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Space and astronomy digest: November and December 2015

Last Updated on Tuesday, 03 November 2015 16:04
Published on Tuesday, 03 November 2015 16:03

The RAS digest of upcoming space and astronomy news events, particularly those with UK involvement. The next two months see the launch of Tim Peake, the first official UK ESA astronaut, and the LISA Pathfinder mission.

 


10 November: RAS Public Lecture: Colliding Galaxies, Geological Society and Royal Astronomical Society, Burlington House, London

 

Dr Megan Argo, an astrophysicist at the Jodrell Bank Centre for Astrophysics, will give the RAS public lecture at 1 p.m. and again at 6 p.m. on Tuesday 10 November.

She will describe galaxies and their composition, and look at what happens when they collide. Dr Argo will end with a look at our own (very!) distant future and the fate of the Milky Way, the galaxy we live in.

 


13 November: Current and future research with the Super Dual Auroral Radar Network, Royal Astronomical Society, Burlington House, London

 

The Super Dual Auroral Radar Network (SuperDARN) is a network of radars in the northern and southern hemispheres, used by solar-terrestrial physicists to map plasma (gas-like matter broken into electrically charged particles) in the upper atmosphere.

On 13 November scientists will gather at the Royal Astronomical Society for a specialist discussion meeting covering the science goals of SuperDARN and its use in understanding space weather and general atmospheric processes.

Bona fide members of the media who wish to attend this meeting should present their credentials at the registration desk for free admission.

 


13 November: Magnetic Fields on Galactic and Extra-Galactic Scales, Geological Society, Burlington House, London

 

Magnetic fields are ubiquitous in astrophysics; but on the largest scales constraints on their shape, strength and even existence have been hampered by the limitations of available instrumentation. On 13 November a specialist discussion meeting will bring together scientists who will summarise and discuss the state-of-the-art cases for the next generation of radio telescopes, instruments expected to address many of the open questions surrounding the evolution and origin of large-scale magnetic fields.

Bona fide members of the media who wish to attend this meeting should present their credentials at the registration desk for free admission.

 


2 December: Launch of LISA Pathfinder

 

Gravitational waves, one of the key predictions of Einstein’s General Theory of Relativity published in 1915, are ripples in spacetime that are thought to permeate the universe. A century after their prediction, they have yet to be detected directly, but could be observed by measuring the tiny change in the distance between two points as a wave makes it grow and shrink.

A European Space Agency (ESA) mission with Airbus Defence and Space as the prime contractor, LISA Pathfinder is a proof of concept mission that will put two gold-platinum cubes – so-called test masses – into free fall inside a spacecraft. By controlling them and measuring their positions with unprecedented accuracy, scientists hope to be able to take critical steps forward in the development of a fully operational gravitational wave detector.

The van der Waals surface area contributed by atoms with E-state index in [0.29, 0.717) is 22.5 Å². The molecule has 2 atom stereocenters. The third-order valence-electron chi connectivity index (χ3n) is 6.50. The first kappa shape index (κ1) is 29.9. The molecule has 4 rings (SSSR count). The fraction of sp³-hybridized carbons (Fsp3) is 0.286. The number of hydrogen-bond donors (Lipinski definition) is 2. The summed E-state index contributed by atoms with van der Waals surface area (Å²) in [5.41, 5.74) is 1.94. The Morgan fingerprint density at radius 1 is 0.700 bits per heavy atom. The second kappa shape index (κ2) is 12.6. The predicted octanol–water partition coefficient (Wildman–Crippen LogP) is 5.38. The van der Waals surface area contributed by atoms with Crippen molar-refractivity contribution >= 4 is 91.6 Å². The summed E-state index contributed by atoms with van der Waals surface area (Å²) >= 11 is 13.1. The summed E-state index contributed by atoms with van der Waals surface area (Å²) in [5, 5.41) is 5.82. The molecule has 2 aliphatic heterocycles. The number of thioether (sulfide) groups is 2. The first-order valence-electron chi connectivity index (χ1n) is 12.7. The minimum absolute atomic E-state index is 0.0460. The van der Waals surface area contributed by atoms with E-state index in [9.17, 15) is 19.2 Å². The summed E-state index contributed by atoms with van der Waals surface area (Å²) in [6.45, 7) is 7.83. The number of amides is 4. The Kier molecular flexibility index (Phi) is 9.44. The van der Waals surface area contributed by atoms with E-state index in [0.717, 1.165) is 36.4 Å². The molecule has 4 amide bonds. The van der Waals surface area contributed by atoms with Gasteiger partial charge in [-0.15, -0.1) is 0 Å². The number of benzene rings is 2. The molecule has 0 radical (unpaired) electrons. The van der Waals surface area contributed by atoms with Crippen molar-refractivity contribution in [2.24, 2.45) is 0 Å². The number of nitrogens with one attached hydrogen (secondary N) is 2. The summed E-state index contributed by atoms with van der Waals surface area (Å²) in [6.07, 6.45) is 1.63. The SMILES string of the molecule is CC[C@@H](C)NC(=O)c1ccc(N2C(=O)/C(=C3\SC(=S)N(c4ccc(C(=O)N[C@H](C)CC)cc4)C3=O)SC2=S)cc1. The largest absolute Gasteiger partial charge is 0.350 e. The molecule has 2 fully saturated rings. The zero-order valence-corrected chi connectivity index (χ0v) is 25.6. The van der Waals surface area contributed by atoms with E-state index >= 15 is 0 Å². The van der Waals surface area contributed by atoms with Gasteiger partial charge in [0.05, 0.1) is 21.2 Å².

LISA Pathfinder is set to blast off from the Kourou spaceport in French Guiana, atop a Vega launch vehicle, at 0415 GMT on Wednesday 2 December. It will travel to the Lagrange point L1, a stable location 1.5 million km from the Earth in the direction of the Sun, where it should operate for the next year.

 

Contact

ESA HQ
France
Tel: +33 1 53 69 76 54
This email address is being protected from spambots. You need JavaScript enabled to view it.

 

8 December: RAS Public Lecture: The Search for Life in the Universe: Geological Society and Royal Astronomical Society, Burlington House, London

 

Astrobiologist and planetary geologist Dr Louisa Preston of the Open University will give the December RAS public lectures, on the search for life elsewhere in the universe, at 1 p.m. and again at 6 p.m. on Tuesday 8 December.

In her talk, she will consider the chances of finding life in the Solar System, on worlds like Mars, Europa and Titan, and the search for habitable planets in orbit around other stars. Dr Preston will end by looking at the prospects not just for life, but intelligent life elsewhere, what its discovery or absence would tell us about our own development and the future of our own exploration and colonisation of the cosmos.

 


11 December: A critical assessment of cluster cosmology: Geological Society, Burlington House, London

 

Understanding clusters of galaxies is now a key part of cosmology and helps scientists to in turn understand the behaviour and evolution of the universe as a whole. Measurements of clusters to some extent contradict measurements of the cosmic microwave background, the residual heat of the Big Bang, in what they tell us about the cosmos.